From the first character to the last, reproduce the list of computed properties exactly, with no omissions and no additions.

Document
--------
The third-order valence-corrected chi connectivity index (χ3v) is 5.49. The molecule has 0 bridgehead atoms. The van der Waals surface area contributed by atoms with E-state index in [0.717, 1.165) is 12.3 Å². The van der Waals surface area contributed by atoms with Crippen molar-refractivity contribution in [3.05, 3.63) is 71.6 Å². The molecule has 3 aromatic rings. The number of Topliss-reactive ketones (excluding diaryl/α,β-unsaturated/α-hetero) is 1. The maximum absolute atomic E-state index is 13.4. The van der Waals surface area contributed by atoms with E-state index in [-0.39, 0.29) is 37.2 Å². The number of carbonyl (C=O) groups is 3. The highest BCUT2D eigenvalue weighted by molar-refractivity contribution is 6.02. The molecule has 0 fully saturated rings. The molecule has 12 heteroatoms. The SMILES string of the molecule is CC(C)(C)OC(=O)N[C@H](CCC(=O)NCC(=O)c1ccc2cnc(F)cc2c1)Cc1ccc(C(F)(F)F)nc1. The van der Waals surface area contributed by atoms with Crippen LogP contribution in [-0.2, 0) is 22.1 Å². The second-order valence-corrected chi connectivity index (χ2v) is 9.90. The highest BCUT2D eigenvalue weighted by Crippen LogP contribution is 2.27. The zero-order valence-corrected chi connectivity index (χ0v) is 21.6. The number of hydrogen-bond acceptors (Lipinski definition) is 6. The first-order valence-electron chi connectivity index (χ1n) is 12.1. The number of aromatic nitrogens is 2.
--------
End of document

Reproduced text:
The third-order valence-corrected chi connectivity index (χ3v) is 5.49. The molecule has 0 bridgehead atoms. The van der Waals surface area contributed by atoms with E-state index in [0.717, 1.165) is 12.3 Å². The van der Waals surface area contributed by atoms with Crippen molar-refractivity contribution in [3.05, 3.63) is 71.6 Å². The molecule has 3 aromatic rings. The number of Topliss-reactive ketones (excluding diaryl/α,β-unsaturated/α-hetero) is 1. The maximum absolute atomic E-state index is 13.4. The van der Waals surface area contributed by atoms with E-state index in [-0.39, 0.29) is 37.2 Å². The number of carbonyl (C=O) groups is 3. The highest BCUT2D eigenvalue weighted by molar-refractivity contribution is 6.02. The molecule has 0 fully saturated rings. The molecule has 12 heteroatoms. The SMILES string of the molecule is CC(C)(C)OC(=O)N[C@H](CCC(=O)NCC(=O)c1ccc2cnc(F)cc2c1)Cc1ccc(C(F)(F)F)nc1. The van der Waals surface area contributed by atoms with Crippen LogP contribution in [-0.2, 0) is 22.1 Å². The second-order valence-corrected chi connectivity index (χ2v) is 9.90. The highest BCUT2D eigenvalue weighted by Crippen LogP contribution is 2.27. The zero-order valence-corrected chi connectivity index (χ0v) is 21.6. The number of hydrogen-bond acceptors (Lipinski definition) is 6. The first-order valence-electron chi connectivity index (χ1n) is 12.1. The number of aromatic nitrogens is 2.